Investors who have a long-term view will hold their current properties and wait it out. They will likely sell a few of their poorer performing properties, as is currently happening now, but they are betting on a future administration reversing many of these taxation laws as currently they are unworkable for providing adequate volumes of housing.
Are you trading up?
If you are trading up this year, do it now! The interest rates are likely to go up, so why would you not buy and secure a favourable rate for a longer term than you may have been used to?
There will be an increased selection of homes to buy in the spring months ahead and a market keen to pay very good money for your old home.
Because there are plenty of the ‘average buyer’ who wants the ‘average house’, that ‘average’ house ends up selling for a price that most would argue is too high. We have all witnessed this, but this is supply and demand. We have low supply and high demand, so prices will stay up there but may level off as mentioned earlier due to interest rates and availability of credit from the banks.
Are you trading down?
There are both the older couple trading down and those who are wanting to downsize their mortgage, and both find this a very hard transition as it is always more expensive than what you had hoped.
The older couple are wanting to buy a smaller home and release some money out of their older family home. Unfortunately, the new two-bedroom standalone townhouse is upwards of $800,000 and not a bargain at all.
The couple trying to down-size are competing in the middle of the market with first home buyers and end up paying too much for that transition and not reducing the mortgage enough to make the money savings they have hoped for.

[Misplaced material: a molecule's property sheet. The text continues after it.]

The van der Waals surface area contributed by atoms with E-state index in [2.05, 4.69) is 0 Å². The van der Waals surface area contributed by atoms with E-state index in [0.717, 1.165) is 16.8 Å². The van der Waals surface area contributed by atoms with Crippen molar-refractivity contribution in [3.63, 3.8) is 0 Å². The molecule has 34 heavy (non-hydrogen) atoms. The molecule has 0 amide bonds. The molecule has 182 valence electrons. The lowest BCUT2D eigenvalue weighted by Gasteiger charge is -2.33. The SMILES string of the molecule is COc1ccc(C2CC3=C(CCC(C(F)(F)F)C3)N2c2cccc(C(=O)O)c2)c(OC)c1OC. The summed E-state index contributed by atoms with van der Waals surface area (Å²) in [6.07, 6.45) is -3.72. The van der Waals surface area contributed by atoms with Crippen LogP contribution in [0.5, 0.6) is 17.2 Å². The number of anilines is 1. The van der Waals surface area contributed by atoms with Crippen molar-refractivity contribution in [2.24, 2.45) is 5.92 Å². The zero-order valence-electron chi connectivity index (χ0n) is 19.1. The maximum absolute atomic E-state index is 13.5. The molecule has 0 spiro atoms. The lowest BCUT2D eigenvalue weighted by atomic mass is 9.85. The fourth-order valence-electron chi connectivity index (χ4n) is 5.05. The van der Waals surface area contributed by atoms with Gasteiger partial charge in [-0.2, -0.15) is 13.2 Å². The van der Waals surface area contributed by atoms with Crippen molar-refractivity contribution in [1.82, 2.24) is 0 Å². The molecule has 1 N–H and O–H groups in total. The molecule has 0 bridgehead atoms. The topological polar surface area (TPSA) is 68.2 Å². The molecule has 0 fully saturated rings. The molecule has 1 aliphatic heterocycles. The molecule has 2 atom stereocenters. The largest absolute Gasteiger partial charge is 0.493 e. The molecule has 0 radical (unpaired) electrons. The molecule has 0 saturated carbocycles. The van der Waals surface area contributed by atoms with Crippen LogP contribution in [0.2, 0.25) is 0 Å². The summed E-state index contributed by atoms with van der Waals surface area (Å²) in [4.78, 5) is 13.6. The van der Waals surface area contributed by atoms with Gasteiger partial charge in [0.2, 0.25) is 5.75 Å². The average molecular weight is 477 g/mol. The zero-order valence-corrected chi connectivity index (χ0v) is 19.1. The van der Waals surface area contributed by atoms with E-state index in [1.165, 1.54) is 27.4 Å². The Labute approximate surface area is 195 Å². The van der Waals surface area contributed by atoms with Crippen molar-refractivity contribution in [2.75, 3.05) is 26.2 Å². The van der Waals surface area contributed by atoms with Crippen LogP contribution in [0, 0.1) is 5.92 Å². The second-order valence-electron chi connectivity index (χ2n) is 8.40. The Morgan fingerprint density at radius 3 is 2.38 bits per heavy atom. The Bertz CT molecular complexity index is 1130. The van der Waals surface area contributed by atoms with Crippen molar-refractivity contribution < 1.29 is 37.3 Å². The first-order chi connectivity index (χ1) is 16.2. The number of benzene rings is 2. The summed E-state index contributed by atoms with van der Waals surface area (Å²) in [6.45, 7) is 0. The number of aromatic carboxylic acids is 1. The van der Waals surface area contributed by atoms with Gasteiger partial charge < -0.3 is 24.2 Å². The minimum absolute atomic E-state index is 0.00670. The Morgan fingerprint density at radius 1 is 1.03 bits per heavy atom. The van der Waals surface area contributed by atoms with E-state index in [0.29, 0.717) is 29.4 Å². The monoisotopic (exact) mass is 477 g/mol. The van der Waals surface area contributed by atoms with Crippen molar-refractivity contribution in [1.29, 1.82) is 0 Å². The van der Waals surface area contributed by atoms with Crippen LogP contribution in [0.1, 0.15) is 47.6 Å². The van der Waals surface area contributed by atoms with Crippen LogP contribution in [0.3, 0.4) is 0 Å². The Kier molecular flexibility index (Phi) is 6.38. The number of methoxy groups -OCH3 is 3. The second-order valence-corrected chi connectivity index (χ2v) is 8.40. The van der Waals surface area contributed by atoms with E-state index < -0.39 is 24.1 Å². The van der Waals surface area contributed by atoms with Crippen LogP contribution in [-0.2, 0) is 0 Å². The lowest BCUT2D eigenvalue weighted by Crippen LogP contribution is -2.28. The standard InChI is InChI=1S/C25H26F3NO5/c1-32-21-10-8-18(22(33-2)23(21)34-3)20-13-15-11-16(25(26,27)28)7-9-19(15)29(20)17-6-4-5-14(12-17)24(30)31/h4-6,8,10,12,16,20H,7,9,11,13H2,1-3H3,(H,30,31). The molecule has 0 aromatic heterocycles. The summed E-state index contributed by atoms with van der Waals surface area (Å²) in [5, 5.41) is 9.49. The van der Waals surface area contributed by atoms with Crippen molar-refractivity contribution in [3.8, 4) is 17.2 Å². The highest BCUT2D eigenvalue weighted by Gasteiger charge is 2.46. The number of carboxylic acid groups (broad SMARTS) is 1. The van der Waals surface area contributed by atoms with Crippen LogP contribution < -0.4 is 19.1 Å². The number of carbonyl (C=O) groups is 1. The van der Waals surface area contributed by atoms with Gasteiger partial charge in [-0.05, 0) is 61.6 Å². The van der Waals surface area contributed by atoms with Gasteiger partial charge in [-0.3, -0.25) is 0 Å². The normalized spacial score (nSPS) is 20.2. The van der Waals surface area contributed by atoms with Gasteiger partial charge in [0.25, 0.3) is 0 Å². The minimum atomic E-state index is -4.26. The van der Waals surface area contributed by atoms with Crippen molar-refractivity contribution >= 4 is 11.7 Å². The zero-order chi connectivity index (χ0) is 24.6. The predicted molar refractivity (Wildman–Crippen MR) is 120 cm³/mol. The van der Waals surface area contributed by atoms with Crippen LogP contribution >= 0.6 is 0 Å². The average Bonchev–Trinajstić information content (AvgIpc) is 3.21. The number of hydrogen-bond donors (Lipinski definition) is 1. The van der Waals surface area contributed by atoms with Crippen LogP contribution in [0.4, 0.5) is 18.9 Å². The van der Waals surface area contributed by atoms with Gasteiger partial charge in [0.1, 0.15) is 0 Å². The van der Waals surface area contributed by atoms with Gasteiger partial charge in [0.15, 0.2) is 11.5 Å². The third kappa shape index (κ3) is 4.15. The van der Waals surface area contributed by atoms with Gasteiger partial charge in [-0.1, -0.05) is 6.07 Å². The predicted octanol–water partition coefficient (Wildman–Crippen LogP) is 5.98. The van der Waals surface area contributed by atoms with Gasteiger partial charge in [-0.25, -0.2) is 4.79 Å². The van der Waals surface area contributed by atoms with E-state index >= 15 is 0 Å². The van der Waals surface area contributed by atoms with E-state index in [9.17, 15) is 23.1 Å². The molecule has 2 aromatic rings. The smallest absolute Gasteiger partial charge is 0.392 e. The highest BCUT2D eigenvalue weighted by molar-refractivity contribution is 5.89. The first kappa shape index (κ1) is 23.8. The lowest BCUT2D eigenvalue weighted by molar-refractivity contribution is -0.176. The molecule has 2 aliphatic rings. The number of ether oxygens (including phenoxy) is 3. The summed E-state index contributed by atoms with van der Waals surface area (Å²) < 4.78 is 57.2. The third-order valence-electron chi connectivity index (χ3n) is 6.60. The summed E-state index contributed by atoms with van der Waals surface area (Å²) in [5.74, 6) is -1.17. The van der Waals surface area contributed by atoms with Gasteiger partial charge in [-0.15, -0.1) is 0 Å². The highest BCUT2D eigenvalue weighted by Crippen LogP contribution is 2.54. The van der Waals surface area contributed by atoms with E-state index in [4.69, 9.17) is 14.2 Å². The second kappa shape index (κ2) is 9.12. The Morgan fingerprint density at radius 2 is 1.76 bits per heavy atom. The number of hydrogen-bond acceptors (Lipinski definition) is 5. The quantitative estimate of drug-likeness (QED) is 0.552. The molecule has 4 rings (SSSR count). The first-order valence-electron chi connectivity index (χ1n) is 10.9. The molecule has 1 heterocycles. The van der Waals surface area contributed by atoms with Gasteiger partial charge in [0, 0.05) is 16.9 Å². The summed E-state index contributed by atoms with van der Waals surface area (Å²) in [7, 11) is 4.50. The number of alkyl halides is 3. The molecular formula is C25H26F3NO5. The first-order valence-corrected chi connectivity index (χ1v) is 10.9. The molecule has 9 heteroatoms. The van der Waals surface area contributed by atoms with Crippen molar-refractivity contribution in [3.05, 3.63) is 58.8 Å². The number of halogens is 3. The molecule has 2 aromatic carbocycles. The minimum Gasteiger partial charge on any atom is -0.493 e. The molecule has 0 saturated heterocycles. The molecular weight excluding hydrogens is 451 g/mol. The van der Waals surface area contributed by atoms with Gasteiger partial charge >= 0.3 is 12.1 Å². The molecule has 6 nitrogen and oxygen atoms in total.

There are no real solutions to this problem of trading down and many folks end up moving further out of town and buying a cheaper home, but the cost of transport can negate the gains too.
Some older folks opt to get a gardener in and stay put and, consequently, the city has hundreds of family homes with only a couple left inside who want to downsize but can’t.
Will the market fall?
A great question indeed! First home buyers would love for this to happen, and many people advise them to wait until it does. All we need to do is look at the demand, which is huge and insatiable but even this can be quelled with interest rate rises; so, will it fall?
The market will likely hold on its lofty plateau. Historically in Dunedin this has been the case. After the 2007 financial crash, we had eight years of stable prices until prices took off again in 2015.
The increases of the last six years have been extraordinary, they can’t continue and, indeed, we need the market to level off and for homeowners to settle down and reduce their debt.
Buying or Selling? Do It Now!
If you are buying a home, whether that be a big one or a small one, interest rates are under pressure to go up, so buy now and secure a good rate.
If you are selling a home, buyers want a good interest rate and you need to get sold while they remain confident. Confidence is the key in a housing market, and we still have this, and the arrival of spring with the summer ahead is certain to shore up peoples’ resolve in the market.
Remember, September and October are wonderful months to market and get sold, so call one of the team and arrange a time to meet up and make your plans spring to life – excuse the pun!
Disclaimer: The thoughts and actions expressed herein are solely those of Living Corporation and you act on such information of your own accord and no act of recourse shall be enforceable against Living Corporation for the actions you take, or otherwise.